RED MAY Seattle


MAY 2017

 

#1 RED CATECHISM – Philip Wohlstetter
#2 THE IDEAL UNIVERSITY – Hami Bahadori
#3 HE LOOKS PERFECTLY ALIVE AND WELL TO ME – Timo Tuhkanen
#4 ARE YOU THINKING WHAT I’M THINKING? – Housemaid and The Fear
#5 BROWN RISE – M. Jenea Sanchez
#6 UNLEASH YOUR CREATIVITY UPON THE WORLD – Salinas and Bergman
#7 WALLS I, II – Shoji Kato
#8 ROJO: EVENTOS Y APARICIONES – Esther Planas
#9 RED ENVY – Ellen Garvens
#10 THE CONQUEST OF NEW [_____] – Brandon Aleson
#11 DARK ARCHIVE – Matthew Schau Allen
#12 Y THO? – Justyn Hegreberg
#13 RED – Talena Lachelle Queen
#14 TRU TRUTH – Gretchen Bennett
#15 RED_ARROW_POINTING_RIGHT – Barrett White
#16 ASHDOD – Tuukka Kaila
#17 RED DT – Robert Mittenthal
#18 REDFLAGS FOR REDSTATES – Tom Grothus
#19 TRUMPGILA – Lynn O C Thompson
#THE END – PARK GEUN-HYE. – Don Mee Choi

 

 

 

 

 

 

 


 

The RED MAY events will happen during the month of May 2017 in Seattle and Helsinki. The works gathered by This Might Not Work will be an extension to the RED MAY festival, in order to support and promote these initiatives. The selected works have been either donated or made specifically for this platform by artists in regard to the current political situation of the world and United States. With the raise of far-right nationalism, fascism, and continuous war and destabilization of the Middle East, a part of the works gathered are addressing a frustration due to discrimination against various minorities, LGBTQ, migrant, nomad, Black Lives Matter, Native American, etc. The aim is to provide a space to generate conversations in analyzing the contemporary issues through Marxism, political economy, feminism, philosophy, and postcolonial theory in academic and non-academic settings in different locations in Seattle and Helsinki.

 

 

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ABOUT RED MAY
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Maybe we can’t move beyond Capitalism by next week but we can sure as hell take a vacation from it. From the buzzwords Seattle is particularly vulnerable to. High Tech. Entrepreneur. The Innovation Society. The Gig Economy. If everything around us chants “There is no alternative to Capitalism,” if all we’re told is that History is over and it ends with us, don’t you think simple mental hygiene demands that we try to think outside of that box for (at the very least) one month a year? So join us for a month’s vacation. A Left-wing arts fest. A one-month teach-in. A multi-venue, hydra-headed, no-apologies jam. We want Seattle to turn red for a month. To eat red food (apples, red dots, radishes), to wear red accessories, to get caught red-handed reading Karl Marx, and (while the world maximizes human capital) to live prodigally in the red as if there’s no tomorrow. Anyone can play. The rules? There are only two. First, riff on red. And second, assume for a month that the market is not the solution to the problems that the market creates.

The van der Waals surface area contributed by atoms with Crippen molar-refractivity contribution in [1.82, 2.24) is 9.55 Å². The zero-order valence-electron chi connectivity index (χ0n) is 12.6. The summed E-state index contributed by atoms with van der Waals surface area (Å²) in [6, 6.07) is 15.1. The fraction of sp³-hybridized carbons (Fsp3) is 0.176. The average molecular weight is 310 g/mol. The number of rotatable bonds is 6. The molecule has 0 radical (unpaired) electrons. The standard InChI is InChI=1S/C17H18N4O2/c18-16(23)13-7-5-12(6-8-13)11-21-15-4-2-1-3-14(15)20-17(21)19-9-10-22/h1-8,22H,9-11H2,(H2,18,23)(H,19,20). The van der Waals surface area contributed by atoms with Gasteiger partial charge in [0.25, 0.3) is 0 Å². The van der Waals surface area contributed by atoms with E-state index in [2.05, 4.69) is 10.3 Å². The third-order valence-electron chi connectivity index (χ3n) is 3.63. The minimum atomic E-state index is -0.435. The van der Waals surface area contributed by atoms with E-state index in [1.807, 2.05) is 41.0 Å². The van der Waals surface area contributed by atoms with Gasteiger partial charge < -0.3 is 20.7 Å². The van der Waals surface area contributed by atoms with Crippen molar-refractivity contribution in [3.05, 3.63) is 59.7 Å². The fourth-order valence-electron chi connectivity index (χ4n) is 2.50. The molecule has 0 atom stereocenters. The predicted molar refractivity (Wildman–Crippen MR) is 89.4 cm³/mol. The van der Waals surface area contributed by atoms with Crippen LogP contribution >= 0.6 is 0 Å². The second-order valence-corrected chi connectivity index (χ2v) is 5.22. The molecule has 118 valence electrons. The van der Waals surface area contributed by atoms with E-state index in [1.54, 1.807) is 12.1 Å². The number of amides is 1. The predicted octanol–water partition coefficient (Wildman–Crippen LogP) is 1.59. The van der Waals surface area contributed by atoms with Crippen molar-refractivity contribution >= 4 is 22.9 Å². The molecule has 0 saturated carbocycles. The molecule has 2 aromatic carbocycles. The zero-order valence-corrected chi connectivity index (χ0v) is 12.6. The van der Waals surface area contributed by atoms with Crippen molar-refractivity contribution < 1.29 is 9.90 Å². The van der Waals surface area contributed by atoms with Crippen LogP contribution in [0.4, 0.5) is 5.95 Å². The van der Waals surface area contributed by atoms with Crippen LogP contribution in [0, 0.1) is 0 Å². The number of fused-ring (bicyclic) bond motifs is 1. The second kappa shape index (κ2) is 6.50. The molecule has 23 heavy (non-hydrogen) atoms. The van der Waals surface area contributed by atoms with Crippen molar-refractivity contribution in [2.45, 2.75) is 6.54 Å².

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RED MAY SPEAKERS (SEATTLE, 2017)
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Jason Adams (Occupy Time)
Ivan Ascher (Portfolio Society: On the Capitalist Mode of Prediction)
Wayne Au (Mapping Corporate Education Reform)
Jasper Bernes (The Work of Art in the Age of Deindustrialization)
Anita Chari (A Political Economy of the Senses)
Charu Charusheela (Post-Capitalism)
Chris Chen (The Limit Point of Capitalist Equality)
Eva Cherniavsky (Neocitizenship: Political Culture After Democracy)
Joshua Clover (Riot. Strike. Riot: The New Era of Uprisings)
Glen Sean Coulthard (Red Skin, White Masks)
Iyko Day (Alien Capital)
Jesse Hagopian (More than a Score)
Asad Haider (editor of ‘Viewpoint’)
Michael Hardt  (Empire, Commonwealth, Multitude)
Anna Kornbluh (Realizing Capital)
Catherine Liu (Neoliberal Fictions: Harper Lee, Hillary Clinton, and My Dad)
Geoff Mann (in the Long Run We’re all Dead)
Jaleh Mansoor  (Marshall Plan Modernism)
China Miéville (October, Perdido Street Station)
Christopher Nealon  (The Matter of Capital)
Sianne Ngai (Our Aesthetic Categories)
Chris O’Kane (Fetishism and Social Domination)
Jason Read (The Micro-politics of Capital)
Nisi Shawl (Everfair)
Jason E. Smith (Nowhere to Go: Automation Then and Now)
Nick Srnicek (Inventing the Future, Platform Capitalism)
Kathi Weeks  (The Problem with Work)
Vancouver Institute For Social Research (On Civil War and Resistance)